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Opponents' Weakness May Give the Pirates an Opening

Tom AuSenior Analyst IIMay 15, 2009

TUCSON, AZ - FEBRUARY 22:  Josh Fogg of the Colorado Rockies poses during photo day at the Rockies spring training complex on February 22, 2009 in Tuscon, Arizona.  (Photo by Matthew Stockman/Getty Images)

Call it the series of the Midgets. But the Pirates finally have some "easy" opponents for a change.

The 14-20 Pirates will play their next 10 games against teams with three of the worst records in the majors. The Colorado Rockies are 13-20. The Washington Nationals are even worse. The Chicago White Sox are a tad better. No team has a lower won-loss percentage than the Nats, and only four more teams are worse than the other two, and not much worse at that.

If the Pirates are going to turn their season around, they'll probably never have a better chance than here. If they win eight out of their next 10 games, they'll be 22-22, or .500.

That's not a slam dunk, even against these opponents, but not impossible either.

Not to say that the Pirates have done so well historically against these teams, because they haven't. Last year, for instance, they were 2-5, 3-4, and 0-3 against the Rockies, Nationals, and White Sox, respectively—5-12 in all. That's a major reason the Pirates won only 67 games last year. 

A more balanced collective result, say 8-9, would have put the Pirates at 70 games.

But "strength of schedule" gives them some reason to hope. The Florida Marlins feasted on the Washington Nationals and won two out of three against the Rockies. The Pirates ate the Marlins' lunch.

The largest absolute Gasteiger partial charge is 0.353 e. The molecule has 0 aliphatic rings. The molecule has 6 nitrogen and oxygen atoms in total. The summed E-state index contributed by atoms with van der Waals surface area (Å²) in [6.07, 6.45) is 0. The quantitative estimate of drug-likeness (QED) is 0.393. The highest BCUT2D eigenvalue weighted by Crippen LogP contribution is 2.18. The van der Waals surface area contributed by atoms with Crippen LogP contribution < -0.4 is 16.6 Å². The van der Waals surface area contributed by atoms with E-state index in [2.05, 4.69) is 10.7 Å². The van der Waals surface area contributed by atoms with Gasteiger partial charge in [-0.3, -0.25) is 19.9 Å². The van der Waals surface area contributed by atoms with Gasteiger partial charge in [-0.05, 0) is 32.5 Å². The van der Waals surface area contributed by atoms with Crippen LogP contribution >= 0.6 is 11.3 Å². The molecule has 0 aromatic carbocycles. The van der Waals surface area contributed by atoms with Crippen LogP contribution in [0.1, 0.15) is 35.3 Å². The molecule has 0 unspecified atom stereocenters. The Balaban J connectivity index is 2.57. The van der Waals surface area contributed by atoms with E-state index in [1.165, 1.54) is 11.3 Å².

By the law of "transitivity," the Pirates ought to do well against the Rockies and the Nats. This will be the first interleague matchup for Pittsburgh and the Chicago White Sox, so I have no recent "priors" on that series.

The fact that the Pirates will be playing outside their division may help. They're 7-5 outside of the National League Central, 7-15 in it. But they have also done poorly in recent years against the American League Central, particularly against the Chicago White Sox.

Another reason for hope is that the Pirates are better in at least one of two major aspects of the game than each of these opponents. The Pirates' hitting is only as good as the Rockies', but their pitching is better. The Pirates' don't hit as well as the Nats, but their pitching is much better. Against the White Sox, the Pirates now appear to dominate in both arenas.

Still, these (a majority, anyway), are "must win" games for the Pirates, if they want to salvage their season. About this time last year, I "officially" gave up on the Pirates for the year when they went 1-for-3 against the Washington Nationals. I'd do the same now if they produced a comparable result here.

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